Tuesday

26th Oct 2021

Fear of US damaging EU-NATO relations, NATO chief says

NATO and the EU are far from capable of tackling a world crisis jointly as their relationship is still "problematic" and sees a "remarkable distance" between them - partly due to European fears over US influence, NATO's chief has said.

Speaking to EU officials in a Berlin conference hosted by the German foreign ministry on Monday (29 January), the North Atlantic Treaty Alliance's secretary general Jaap de Hoop Scheffer said it is "astounding" how far from the envisaged "strategic partnership" the two institutions have remained despite attempts to bring them closer.

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"Some deliberately want to keep NATO and the EU at a distance from one another. For this school of thought, a closer relationship between NATO and the EU means excessive influence for the USA."

"I do not share European instinctive fears about undue influence of the USA in European affairs anyhow. Europe is sufficiently self-aware – and they know it in Washington too," Mr De Hoop Scheffer argued.

The NATO chief added that even the US has overcome original suspicions towards the EU's security and defence policy and does not view the policy as a potential danger or the alliance and the EU as rivals.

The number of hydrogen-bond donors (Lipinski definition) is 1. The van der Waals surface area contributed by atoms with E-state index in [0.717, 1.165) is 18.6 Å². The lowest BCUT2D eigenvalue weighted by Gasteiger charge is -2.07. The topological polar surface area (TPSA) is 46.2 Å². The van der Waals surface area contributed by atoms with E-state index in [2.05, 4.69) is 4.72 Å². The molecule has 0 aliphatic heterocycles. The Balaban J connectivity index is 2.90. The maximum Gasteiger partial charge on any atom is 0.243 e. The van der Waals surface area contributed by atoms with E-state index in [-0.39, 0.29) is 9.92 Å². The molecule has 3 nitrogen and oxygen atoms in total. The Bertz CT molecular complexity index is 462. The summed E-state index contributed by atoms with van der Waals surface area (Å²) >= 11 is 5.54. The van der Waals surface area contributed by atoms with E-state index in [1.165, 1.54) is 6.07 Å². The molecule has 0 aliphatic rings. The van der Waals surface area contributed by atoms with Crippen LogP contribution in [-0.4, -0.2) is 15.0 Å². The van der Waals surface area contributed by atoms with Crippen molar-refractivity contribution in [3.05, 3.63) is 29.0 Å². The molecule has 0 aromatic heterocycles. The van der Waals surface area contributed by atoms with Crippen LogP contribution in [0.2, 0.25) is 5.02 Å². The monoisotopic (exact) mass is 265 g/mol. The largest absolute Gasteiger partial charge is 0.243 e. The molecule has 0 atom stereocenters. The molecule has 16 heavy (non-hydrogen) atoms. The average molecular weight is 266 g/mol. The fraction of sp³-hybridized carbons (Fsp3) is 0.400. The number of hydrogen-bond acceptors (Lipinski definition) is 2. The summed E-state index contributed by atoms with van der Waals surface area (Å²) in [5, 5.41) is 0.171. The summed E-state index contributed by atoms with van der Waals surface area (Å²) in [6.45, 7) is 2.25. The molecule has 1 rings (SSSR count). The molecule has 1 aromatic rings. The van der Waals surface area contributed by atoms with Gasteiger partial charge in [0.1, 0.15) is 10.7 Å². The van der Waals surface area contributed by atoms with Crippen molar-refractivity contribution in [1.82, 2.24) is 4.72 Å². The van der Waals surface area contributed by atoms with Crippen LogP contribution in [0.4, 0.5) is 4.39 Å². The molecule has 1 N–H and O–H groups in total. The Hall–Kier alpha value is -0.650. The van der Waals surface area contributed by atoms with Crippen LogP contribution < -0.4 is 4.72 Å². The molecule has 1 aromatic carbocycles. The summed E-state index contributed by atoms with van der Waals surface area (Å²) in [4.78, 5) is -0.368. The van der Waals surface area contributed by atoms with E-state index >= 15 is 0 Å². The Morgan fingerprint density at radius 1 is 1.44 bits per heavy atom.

But at the same time, differences in opinion due to differing membership structures of the two organisations still lead to "formal wrangles over security agreements, the exchange of information or the format of meetings," Mr Scheffer said.

"We have been able to circumvent many of these hurdles through informal procedures But if those who put up these hurdles do not display more responsibility and flexibility, it will continue to place a heavy burden on NATO-EU relations."

Solana highlights EU's tiny budget on defence

According to Mr De Hoop Scheffer, conflict zones such as the Western Balkans and Afghanistan have proved that NATO and the EU are "dependent upon one another" for their operations to succeed.

German Foreign Minister Frank-Walter Steinmeier agreed with the NATO chief that the potential for a strategic partnership between the two bodies "has yet to be used."

He added that the union's goal is to create a "joint defence of Europe" in a "shared vision" which would pool defence spending of individual member states and enable them to make savings.

However, the EU's foreign policy chief Javier Solana - himself a head of NATO eight years ago - pointed out that defence spending still lags behind in Europe - in contrast to the US.

"Only a handful of member states' defence spending is over 2 percent of gross domestic product," he said, stressing that the US spends twice as much with over 30 percent of budget put aside for research and equipment while Europeans invest less than 20 percent in new technology.

Mr Solana was far less critical about the ties between the EU and NATO than the alliance's chief however, arguing instead that mutual operations have been successful.

"We have also worked closely and effectively side-by-side in Darfur, and we will be doing so in Kosovo and Afghanistan this year," he concluded.

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